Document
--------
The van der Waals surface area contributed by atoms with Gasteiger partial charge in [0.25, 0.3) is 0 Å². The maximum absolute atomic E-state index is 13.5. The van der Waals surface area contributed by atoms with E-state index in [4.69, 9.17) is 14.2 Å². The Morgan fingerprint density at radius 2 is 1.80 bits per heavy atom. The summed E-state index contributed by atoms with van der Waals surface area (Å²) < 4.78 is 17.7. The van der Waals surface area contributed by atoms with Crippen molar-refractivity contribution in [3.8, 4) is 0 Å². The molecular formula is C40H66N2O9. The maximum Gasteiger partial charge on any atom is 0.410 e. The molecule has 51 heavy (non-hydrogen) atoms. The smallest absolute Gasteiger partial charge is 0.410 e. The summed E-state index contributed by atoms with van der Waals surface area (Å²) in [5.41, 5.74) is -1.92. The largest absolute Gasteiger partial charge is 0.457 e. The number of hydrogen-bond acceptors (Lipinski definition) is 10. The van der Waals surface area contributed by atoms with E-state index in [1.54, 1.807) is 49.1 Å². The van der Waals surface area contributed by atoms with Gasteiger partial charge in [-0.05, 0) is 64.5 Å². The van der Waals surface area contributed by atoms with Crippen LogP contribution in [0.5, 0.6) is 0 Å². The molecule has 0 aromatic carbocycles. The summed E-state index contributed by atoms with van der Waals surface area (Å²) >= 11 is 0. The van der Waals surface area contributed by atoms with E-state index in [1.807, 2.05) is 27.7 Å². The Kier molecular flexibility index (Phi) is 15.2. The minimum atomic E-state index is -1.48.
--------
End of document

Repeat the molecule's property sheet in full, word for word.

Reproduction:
The van der Waals surface area contributed by atoms with Gasteiger partial charge in [0.25, 0.3) is 0 Å². The maximum absolute atomic E-state index is 13.5. The van der Waals surface area contributed by atoms with E-state index in [4.69, 9.17) is 14.2 Å². The Morgan fingerprint density at radius 2 is 1.80 bits per heavy atom. The summed E-state index contributed by atoms with van der Waals surface area (Å²) < 4.78 is 17.7. The van der Waals surface area contributed by atoms with Crippen molar-refractivity contribution in [3.8, 4) is 0 Å². The molecular formula is C40H66N2O9. The maximum Gasteiger partial charge on any atom is 0.410 e. The molecule has 51 heavy (non-hydrogen) atoms. The smallest absolute Gasteiger partial charge is 0.410 e. The summed E-state index contributed by atoms with van der Waals surface area (Å²) in [5.41, 5.74) is -1.92. The largest absolute Gasteiger partial charge is 0.457 e. The number of hydrogen-bond acceptors (Lipinski definition) is 10. The van der Waals surface area contributed by atoms with E-state index in [1.54, 1.807) is 49.1 Å². The van der Waals surface area contributed by atoms with Gasteiger partial charge in [-0.05, 0) is 64.5 Å². The van der Waals surface area contributed by atoms with Crippen LogP contribution in [0.5, 0.6) is 0 Å². The molecule has 0 aromatic carbocycles. The summed E-state index contributed by atoms with van der Waals surface area (Å²) >= 11 is 0. The van der Waals surface area contributed by atoms with E-state index in [1.807, 2.05) is 27.7 Å². The Kier molecular flexibility index (Phi) is 15.2. The minimum atomic E-state index is -1.48.